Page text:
The machine in the back room, in our case, is a Mac but it could just as easily be a PC–as long as it is on the same subnet and running iTunes, all of its audio and video is automatically detected, cataloged, and menu’ed by the Mini in the front room. I know that some people have an issue with how iTunes stores files (./$Artist/$Album/$TrackNum01 $Track.$ext), but that is how I’ve stored my media since the beginning of time. If you have good ID3 metadata, then iTunes picks up on that and uses it accordingly. If not, it makes a good batch ID3 editor (which, admittedly, I had to do for about half of my music a number of years ago.)

    The media itself is on an external 100G Firewire drive and gets (manually!) mirrored to a second external 100G drive. My initial intention was to do RAID mirroring, but eventually came to the realization that data loss is equally likely from (1) hardware failure, which RAID can cover and (2) user error (“oh crap, I didn’t mean to delete that”), which RAID can’t cover. When I add new media, I manually run a shell script that rsync’s the two drives.

    Admittedly, it is Apple and pretty much closed-source, but it’s a nice turn-key solution and something I trust a heck of a lot more than a Microsoft media center type of setup. I also have to think-about/tinker/tweak things less than I did with the Linux media stuff I was using previously.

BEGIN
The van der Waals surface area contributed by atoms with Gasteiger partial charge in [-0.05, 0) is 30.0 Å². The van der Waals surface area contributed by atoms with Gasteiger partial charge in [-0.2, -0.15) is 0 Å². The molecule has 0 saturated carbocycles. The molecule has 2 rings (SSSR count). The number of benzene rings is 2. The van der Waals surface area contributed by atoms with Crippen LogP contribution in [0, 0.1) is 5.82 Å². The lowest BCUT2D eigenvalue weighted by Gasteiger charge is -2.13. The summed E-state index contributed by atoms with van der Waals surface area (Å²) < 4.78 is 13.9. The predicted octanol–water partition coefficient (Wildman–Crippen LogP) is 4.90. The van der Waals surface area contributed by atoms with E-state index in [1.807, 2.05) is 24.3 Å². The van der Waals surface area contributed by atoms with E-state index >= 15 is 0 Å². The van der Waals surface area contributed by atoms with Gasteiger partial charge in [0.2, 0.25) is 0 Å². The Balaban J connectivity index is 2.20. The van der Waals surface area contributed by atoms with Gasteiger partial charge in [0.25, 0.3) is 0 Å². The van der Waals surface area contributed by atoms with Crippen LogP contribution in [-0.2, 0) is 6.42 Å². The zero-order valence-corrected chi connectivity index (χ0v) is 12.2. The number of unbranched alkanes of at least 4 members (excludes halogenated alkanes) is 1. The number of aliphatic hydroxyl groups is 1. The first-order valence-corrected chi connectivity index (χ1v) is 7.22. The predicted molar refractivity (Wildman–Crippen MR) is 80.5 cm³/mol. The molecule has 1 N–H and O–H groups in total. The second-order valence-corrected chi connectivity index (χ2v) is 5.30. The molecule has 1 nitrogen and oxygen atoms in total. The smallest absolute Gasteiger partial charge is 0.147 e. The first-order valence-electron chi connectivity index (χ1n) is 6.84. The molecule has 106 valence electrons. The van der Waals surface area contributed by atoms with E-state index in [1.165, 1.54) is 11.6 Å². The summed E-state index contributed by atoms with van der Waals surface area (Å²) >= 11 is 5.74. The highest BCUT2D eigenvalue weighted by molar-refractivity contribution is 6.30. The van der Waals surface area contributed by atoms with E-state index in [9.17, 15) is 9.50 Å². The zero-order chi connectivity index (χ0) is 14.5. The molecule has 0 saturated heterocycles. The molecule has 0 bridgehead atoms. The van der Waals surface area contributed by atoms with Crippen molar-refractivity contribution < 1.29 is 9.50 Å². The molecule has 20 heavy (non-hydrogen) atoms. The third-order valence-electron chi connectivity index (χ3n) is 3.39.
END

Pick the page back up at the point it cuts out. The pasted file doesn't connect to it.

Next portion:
2. I’ve been thinking about things a bit more and there are a few easy decisions after all:

    • Nothing else does what the Squeezebox does at that quality level without isolation hassle. That’s a no-brainer, especially since I’m going to be using their backend software anyhow.
    • Once I’ve ripped to FLAC and tagged, I can transcode to the lossy format du jour unattended. If I rip to a lossy format then I’m back handling individual CDs whenever I need to re-encode. So I want to rip first to FLAC.
    • I can buy storage as I need it, and shouldn’t buy it until I need it, since disk prices aren’t going to go up. Since I’m going to keep a high-quality lossy format around anyhow, the FLAC masters can be kept offline as a backup, either on disks or on tape (7-8 AIT tapes should cover the collection). Extra IDE controllers are cheap.
    • None of these operations other than transcoding will hit a disk bottleneck, so PATA is plenty (and extra IDE controllers are cheap).